Merry Christmas, 2013

Leaning Toward Sawyer
     When Sal asked me to research the term “leaning or tilting toward sawyer”, I was in a pickle.  Every explanation that I found was different from any other.  Even the labels for such a saying:  colloquialism, Yankeeism, Down-East expression, regionalism, to name a few,   stirred up a muddle of confusion.   

     Fortunately A Treasury of Vermont Folklore[1] sat covered in dust on my bookshelf and under the section Folk-Say I found the following explanation: 
“Leaning toward Sawyer’s” was said when someone went out of a house surreptitiously or as though going for a drink when he should not.  A family by the name of Sawyer kept a store where drinks could be purchased many years ago on Sugar Hill.”[2] 
While I do not doubt that this was said somewhere in New Hampshire on Sugar Hill, it did not quite fit the bill.  I kept looking. 
     I felt that I was getting closer to the interpretation of Sal’s old timer when I read the following: 
“Lean toward Jesus” —a carpenter’s expression for something slanted, out of plumb.”[3]   The old building in Sal’s watercolor was definitely slanting, tilting and leaning.
But leaning toward Jesus was not leaning toward Sawyer.
     Was Sawyer a family name as described in the tavern on Sugar Hill?  That idea picked up some steam when I read an article on-line.  It seems there is one phrase book for down-east talk which says a man named Sawyer owned a junk yard somewhere on the coast of Maine.  When a dilapidated boat would be hauled there, the locals would say that it was “Leaning toward Sawyers” meaning that its sailing days were over and the boat was ready for the junk yard. 
     But the writer of the article absolutely states:  “This is not correct.  If a thing leans toward the sawyers, it means we’re in a bind, a fix, a to-do.”[4]  His idea that the term comes from the logging industry and refers to a tree being cut and might be leaning toward the guy who was cutting the tree—the sawyer-- makes sense.  I, on the other hand, do not feel that we can be so definite about Yankee expressions.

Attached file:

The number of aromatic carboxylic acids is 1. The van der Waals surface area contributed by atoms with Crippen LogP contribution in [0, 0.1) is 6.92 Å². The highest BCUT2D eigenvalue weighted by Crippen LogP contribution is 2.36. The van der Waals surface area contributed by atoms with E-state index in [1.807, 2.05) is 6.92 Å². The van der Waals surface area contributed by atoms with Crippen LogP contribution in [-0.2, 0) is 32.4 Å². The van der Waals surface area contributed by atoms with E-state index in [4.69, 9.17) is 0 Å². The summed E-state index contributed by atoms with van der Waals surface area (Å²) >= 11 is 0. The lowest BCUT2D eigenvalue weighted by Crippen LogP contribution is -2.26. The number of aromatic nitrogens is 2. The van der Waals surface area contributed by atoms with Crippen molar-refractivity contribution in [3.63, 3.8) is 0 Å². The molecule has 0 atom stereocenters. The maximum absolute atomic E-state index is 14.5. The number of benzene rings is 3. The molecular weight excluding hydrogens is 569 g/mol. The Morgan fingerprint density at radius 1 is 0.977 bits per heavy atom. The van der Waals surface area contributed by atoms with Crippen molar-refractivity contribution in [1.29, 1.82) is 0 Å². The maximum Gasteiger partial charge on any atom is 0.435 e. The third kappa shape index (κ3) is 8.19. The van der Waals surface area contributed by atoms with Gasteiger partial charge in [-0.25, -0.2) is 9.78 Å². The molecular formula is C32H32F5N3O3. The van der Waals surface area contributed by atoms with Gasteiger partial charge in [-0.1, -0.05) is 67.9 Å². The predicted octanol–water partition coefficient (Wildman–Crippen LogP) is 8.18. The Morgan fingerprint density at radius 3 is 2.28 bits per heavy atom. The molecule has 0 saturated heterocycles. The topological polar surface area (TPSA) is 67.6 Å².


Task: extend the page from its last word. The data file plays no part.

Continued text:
What means one thing in one part of the country might be adapted to mean something else in another part of the country?  A Vermonter visiting in Maine might hear that the old boat was leaning toward sawyer.   Back home he might see an old barn that was ready to fall down and say to a neighbor that it was “leaning toward sawyer.”  Perhaps even in the old days someone was trying to be politically correct and decided to use another term for Jesus and substituted Sawyer. 
The idioms in our language spice it up and give it  local color.  These sayings have been passed on in an oral tradition and we all know what happens as the story is passed from one individual to the next.   When Sal sent her watercolor of the old mill,   I could see that it was aptly named Leaning toward Sawyer.

[1]   A Treasury of New England Folklore:  Stories, Ballads. and Traditions of the Yankee People, Edited by      B.A. Botkin, Crown Publishers, New York, 1947, p.805.
[2]   Manuscript of the Federal Writer’s Project of the Works Progress Administration for the State of NH.
[3]  Facts on File Dictionary of American Regionalisms by Robert Hendrickson (Facts on File, New York, 2000), p.385.
[4]  “The deep-woods origins of Down-East Expressions by John Gould, The Christian Science Monitor—, April 26, 2002.  

watercolor by Sally Wickham Mollomo, 2013
This painting was inspired by a photo taken years ago in Chittenden, Vermont. I didn't know if the local expression is "leaning,"or "tilting to Sawyer." Eons ago, an old timer told me it referred to old barns that are about to fall down. Linda solved this question!

Bluebird House Hunting

Flocks of Bluebirds flying south on a beautiful late October day checking out the Real Estate.
 Check List:
Newly cleaned Bluebird houses. Check!
Freshly mowed pastures. Check!
Telephone wires to perch from. Check!
Ponds with running water. Check!
Free Rent. Check!

We will definitely be back next Spring!

Sally posted: 11/03/2013

Baby Snake Stuck in Screen Door

June 10, Oh my!  As I walked out to my studio this morning I suddenly looked up to see a beautiful baby corn snake struggling to free itself from the TOP of my screen door.  I did not want to tug on the screen for fear of strangling the little guy!  I gently wiggled the screen until he fell 6' to the terra ferma.

SDW posting

Welcome Home Eastern Phoebe Nest

May 15    Upon our arrival home, we discovered an Eastern Phoebe nest directly above our main entrance!  What to do? Painters arriving tomorrow at 8a.m.  The nest is built from woven twigs covered  with bright green moss.  It has four small cream colored eggs and one larger brown spotted eggs.  Obviously a cow bird has planted its progeny in this beautiful nest!
SDW posting

Eastern Bluebird Doubles

May 16   Woke up this morning to two pairs of Eastern Blue birds on the wires.  Unusual because we rarely have more than one pair.  LL thinks we have kidnapped them but I think it because our neighborhood is now a cat-free zone!